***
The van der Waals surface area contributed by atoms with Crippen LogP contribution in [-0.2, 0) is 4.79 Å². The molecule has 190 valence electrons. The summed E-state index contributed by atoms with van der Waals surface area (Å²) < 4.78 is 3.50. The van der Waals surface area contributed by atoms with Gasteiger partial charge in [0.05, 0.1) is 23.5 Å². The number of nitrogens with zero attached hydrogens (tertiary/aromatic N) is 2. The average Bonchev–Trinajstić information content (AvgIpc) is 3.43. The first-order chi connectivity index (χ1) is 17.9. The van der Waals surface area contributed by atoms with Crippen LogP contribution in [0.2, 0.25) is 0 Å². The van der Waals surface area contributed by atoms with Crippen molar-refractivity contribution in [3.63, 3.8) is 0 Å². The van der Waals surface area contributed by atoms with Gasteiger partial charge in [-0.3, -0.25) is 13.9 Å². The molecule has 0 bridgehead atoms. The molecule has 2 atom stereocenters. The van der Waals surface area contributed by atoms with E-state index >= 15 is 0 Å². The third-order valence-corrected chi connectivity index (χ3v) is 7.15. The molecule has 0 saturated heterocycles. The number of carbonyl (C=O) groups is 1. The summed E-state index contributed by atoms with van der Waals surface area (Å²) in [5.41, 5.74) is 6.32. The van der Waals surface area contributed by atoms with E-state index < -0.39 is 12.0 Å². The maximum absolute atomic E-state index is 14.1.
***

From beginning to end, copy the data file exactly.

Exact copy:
The van der Waals surface area contributed by atoms with Crippen LogP contribution in [-0.2, 0) is 4.79 Å². The molecule has 190 valence electrons. The summed E-state index contributed by atoms with van der Waals surface area (Å²) < 4.78 is 3.50. The van der Waals surface area contributed by atoms with Gasteiger partial charge in [0.05, 0.1) is 23.5 Å². The number of nitrogens with zero attached hydrogens (tertiary/aromatic N) is 2. The average Bonchev–Trinajstić information content (AvgIpc) is 3.43. The first-order chi connectivity index (χ1) is 17.9. The van der Waals surface area contributed by atoms with Crippen LogP contribution in [0.2, 0.25) is 0 Å². The van der Waals surface area contributed by atoms with Crippen molar-refractivity contribution in [3.63, 3.8) is 0 Å². The van der Waals surface area contributed by atoms with Gasteiger partial charge in [-0.3, -0.25) is 13.9 Å². The molecule has 0 bridgehead atoms. The molecule has 2 atom stereocenters. The van der Waals surface area contributed by atoms with E-state index >= 15 is 0 Å². The third-order valence-corrected chi connectivity index (χ3v) is 7.15. The molecule has 0 saturated heterocycles. The number of carbonyl (C=O) groups is 1. The summed E-state index contributed by atoms with van der Waals surface area (Å²) in [5.41, 5.74) is 6.32. The van der Waals surface area contributed by atoms with E-state index < -0.39 is 12.0 Å². The maximum absolute atomic E-state index is 14.1.